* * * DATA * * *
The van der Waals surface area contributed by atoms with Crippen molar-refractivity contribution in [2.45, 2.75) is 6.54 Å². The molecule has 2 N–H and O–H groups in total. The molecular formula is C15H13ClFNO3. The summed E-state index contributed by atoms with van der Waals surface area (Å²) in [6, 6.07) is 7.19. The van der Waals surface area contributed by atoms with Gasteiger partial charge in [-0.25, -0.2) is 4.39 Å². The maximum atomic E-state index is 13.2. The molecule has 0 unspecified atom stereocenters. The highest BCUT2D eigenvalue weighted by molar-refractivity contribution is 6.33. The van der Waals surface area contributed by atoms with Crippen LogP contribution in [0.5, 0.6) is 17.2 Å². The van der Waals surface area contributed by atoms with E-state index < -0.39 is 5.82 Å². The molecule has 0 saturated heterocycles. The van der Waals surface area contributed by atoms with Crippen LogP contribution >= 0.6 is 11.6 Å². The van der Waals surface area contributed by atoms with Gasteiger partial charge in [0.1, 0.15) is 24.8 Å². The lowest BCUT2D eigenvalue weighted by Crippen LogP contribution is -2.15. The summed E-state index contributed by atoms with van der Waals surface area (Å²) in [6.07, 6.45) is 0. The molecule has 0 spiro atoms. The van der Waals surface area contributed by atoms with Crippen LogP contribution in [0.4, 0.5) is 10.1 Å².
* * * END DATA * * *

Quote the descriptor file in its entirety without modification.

The van der Waals surface area contributed by atoms with Crippen molar-refractivity contribution in [2.45, 2.75) is 6.54 Å². The molecule has 2 N–H and O–H groups in total. The molecular formula is C15H13ClFNO3. The summed E-state index contributed by atoms with van der Waals surface area (Å²) in [6, 6.07) is 7.19. The van der Waals surface area contributed by atoms with Gasteiger partial charge in [-0.25, -0.2) is 4.39 Å². The maximum atomic E-state index is 13.2. The molecule has 0 unspecified atom stereocenters. The highest BCUT2D eigenvalue weighted by molar-refractivity contribution is 6.33. The van der Waals surface area contributed by atoms with Crippen LogP contribution in [0.5, 0.6) is 17.2 Å². The van der Waals surface area contributed by atoms with E-state index < -0.39 is 5.82 Å². The molecule has 0 saturated heterocycles. The van der Waals surface area contributed by atoms with Crippen LogP contribution >= 0.6 is 11.6 Å². The van der Waals surface area contributed by atoms with Gasteiger partial charge in [0.1, 0.15) is 24.8 Å². The lowest BCUT2D eigenvalue weighted by Crippen LogP contribution is -2.15. The summed E-state index contributed by atoms with van der Waals surface area (Å²) in [6.07, 6.45) is 0. The molecule has 0 spiro atoms. The van der Waals surface area contributed by atoms with Crippen LogP contribution in [0.4, 0.5) is 10.1 Å².